Pens and pencils, notebooks and glue sticks are always on the back-to-school supply list; however, parents shouldn’t overlook one of the most important tools for classroom success – your child’s eyes.
The Centers for Disease Control and Prevention reports about 7 percent of all children have a diagnosed vision condition. Sadly, though, some children slip under the radar with undiagnosed disorders, leading to frustration in school, trouble with reading and paying attention. Only one in three children in America receives eye-care services before their sixth birthday.
The relationship between vision and learning is crucial, says Dr. Matthew Gearinger, pediatric ophthalmologist at the Flaum Eye Institute at URMC. We asked him to discuss proper eye health and share some tips to help parents spot warning signs.
Scripts: How often should children have their eyes examined?
Gearinger: A vision screening is usually included in the annual well-child checkup. This is important for children of all ages. If a pediatrician identifies a problem, he or she will recommend the child sees an eye doctor, or ophthalmologist.
Scripts: We’ve heard that a few seemingly innocuous behaviors might signal that a child’s vision is changing. What are the common, early signs that a child may need glasses?
Gearinger: Squinting, tilting the head, and sitting too close to the television are very common. Let me explain the trouble with each of these behaviors. Squinting is much like looking through a pinhole. Peeking through a hole reduces the size of a blurred image on the back of the retina and temporarily improves vision. So, squinting is a way of compensating for poor vision.
Tilting the head to one side can be a sign of an eye muscle imbalance or strabismus. Some children experience double vision when they look down or in a certain direction, and tilting the head minimizes the double vision. Sitting too close to the TV or lowering the head while reading is often a sign of nearsightedness. This is when people have clear vision at a close range but poor vision at a distance.
Scripts: Should parents be concerned if children frequently rub or cover their eyes?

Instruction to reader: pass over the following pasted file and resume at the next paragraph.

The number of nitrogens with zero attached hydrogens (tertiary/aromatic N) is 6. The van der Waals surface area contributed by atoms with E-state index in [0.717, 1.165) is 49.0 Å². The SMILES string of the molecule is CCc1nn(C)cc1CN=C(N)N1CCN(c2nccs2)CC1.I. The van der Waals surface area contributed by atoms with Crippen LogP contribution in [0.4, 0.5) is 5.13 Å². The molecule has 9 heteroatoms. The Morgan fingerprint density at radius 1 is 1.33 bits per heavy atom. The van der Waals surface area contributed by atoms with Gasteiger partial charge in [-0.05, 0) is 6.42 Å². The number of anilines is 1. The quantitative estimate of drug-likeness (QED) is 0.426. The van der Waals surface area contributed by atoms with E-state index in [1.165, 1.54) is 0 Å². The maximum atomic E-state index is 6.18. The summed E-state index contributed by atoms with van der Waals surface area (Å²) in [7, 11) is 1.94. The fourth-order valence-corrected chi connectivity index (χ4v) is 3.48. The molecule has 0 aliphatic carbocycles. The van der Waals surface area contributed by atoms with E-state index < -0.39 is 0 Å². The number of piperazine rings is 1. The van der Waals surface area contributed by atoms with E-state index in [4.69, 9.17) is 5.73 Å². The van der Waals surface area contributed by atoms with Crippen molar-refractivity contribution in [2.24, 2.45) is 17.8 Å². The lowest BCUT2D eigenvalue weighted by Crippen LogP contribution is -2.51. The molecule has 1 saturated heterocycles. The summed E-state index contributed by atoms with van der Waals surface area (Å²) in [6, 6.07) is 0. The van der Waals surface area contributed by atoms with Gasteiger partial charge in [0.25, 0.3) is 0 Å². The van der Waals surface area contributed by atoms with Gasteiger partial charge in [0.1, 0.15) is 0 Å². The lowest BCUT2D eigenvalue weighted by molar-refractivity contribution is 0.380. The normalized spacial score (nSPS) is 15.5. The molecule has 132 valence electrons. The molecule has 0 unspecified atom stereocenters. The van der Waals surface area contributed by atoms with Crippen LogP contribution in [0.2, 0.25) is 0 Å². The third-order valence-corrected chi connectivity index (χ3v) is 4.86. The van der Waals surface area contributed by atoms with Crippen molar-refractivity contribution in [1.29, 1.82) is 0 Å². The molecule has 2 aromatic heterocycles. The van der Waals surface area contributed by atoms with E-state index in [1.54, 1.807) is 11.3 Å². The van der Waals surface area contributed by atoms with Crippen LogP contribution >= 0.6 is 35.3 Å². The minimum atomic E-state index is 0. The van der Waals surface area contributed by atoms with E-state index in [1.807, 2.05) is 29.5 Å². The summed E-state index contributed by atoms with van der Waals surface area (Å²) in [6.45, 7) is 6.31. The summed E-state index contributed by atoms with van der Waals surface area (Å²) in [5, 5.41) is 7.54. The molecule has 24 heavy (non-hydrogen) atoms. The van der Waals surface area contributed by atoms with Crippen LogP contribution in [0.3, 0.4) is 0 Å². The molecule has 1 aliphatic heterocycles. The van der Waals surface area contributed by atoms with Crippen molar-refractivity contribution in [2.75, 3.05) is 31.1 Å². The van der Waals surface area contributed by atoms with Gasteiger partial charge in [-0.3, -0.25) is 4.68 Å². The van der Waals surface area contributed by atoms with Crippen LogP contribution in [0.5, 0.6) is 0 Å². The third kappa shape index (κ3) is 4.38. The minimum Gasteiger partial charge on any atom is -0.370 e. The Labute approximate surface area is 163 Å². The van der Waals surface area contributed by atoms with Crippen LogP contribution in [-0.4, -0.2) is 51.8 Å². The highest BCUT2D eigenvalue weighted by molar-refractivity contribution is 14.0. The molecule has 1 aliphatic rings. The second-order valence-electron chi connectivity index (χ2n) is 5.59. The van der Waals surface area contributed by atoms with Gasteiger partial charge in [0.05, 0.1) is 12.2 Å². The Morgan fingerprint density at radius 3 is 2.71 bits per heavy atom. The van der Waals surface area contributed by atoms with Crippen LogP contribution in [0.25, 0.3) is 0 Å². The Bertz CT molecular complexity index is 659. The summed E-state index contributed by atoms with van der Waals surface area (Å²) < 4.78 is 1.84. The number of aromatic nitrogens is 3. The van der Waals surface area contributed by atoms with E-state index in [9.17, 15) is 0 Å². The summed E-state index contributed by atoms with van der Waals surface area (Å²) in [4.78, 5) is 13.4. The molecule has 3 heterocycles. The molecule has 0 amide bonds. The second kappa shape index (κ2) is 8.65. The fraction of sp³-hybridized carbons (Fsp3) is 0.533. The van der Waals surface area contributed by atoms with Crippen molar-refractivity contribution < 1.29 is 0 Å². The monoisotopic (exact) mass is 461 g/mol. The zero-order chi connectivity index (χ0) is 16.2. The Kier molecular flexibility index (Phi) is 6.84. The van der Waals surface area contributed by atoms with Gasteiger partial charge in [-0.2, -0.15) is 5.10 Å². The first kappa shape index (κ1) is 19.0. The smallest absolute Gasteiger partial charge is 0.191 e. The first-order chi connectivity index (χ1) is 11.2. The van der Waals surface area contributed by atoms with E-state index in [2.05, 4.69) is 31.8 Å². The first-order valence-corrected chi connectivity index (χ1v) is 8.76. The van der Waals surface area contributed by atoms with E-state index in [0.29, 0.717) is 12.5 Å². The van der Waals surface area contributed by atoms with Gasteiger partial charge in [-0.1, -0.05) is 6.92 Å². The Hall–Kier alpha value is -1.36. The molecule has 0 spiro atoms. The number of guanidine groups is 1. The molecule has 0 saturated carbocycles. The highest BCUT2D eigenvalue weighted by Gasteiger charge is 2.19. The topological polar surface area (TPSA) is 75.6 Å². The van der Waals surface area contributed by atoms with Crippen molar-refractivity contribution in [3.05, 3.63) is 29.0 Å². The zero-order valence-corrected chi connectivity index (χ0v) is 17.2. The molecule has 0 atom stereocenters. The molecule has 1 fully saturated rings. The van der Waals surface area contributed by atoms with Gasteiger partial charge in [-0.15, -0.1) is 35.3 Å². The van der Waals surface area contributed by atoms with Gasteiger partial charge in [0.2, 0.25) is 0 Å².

Gearinger: Yes, because this is a sign of eye fatigue, which is related to many types of vision problems. Common complaints such as allergic conjunctivitis – usually a reaction to pollen that causes itchy and swollen eyes – can lead to vision impairment and should not be ignored.
In addition, when you see a child covering one eye to look at something – this could be a sign of something more serious. A child who covers one eye to read is simply shutting off the eye with the poorer vision so that it doesn’t interfere with sight. But an uncorrected vision problem in one eye can increase a child’s risk of developing amblyopia. Covering one eye can also be a sign of double vision caused by strabismus or a more serious but common medical problem, such as a cataract, which can be fixed.
Scripts: Once a child begins to read, are there more symptoms that teachers and parents should discuss?
Gearinger: Absolutely. The three most common things to watch for are headaches, losing their place while reading, and finger-pointing while reading. A child with uncorrected farsightedness will often get frontal headaches or brow aches. The pain is a result of exerting extra effort to clear blurry vision.
Skipping lines or losing your place while reading can indicate astigmatism or an eye muscle problem. Finger pointing while reading isn’t always a bad sign – we often see it as children learn to read independently. However, it can indicate an uncorrected problem such as amblyopia, where the eyes exhibit a crowding phenomenon. Letters or words seem very close together, making them difficult to recognize.
And one final thought: At the end of a long day, some children’s eyelids don’t completely close while sleeping. This is a condition called lag ophthalmus, which causes the eyes to dry out at night and excessive tearing during the daytime. The extra tears can interfere with good vision.
For more information about eye health, go the Flaum Eye Institute or call (585) 273-EYES (3937) to make an appointment.
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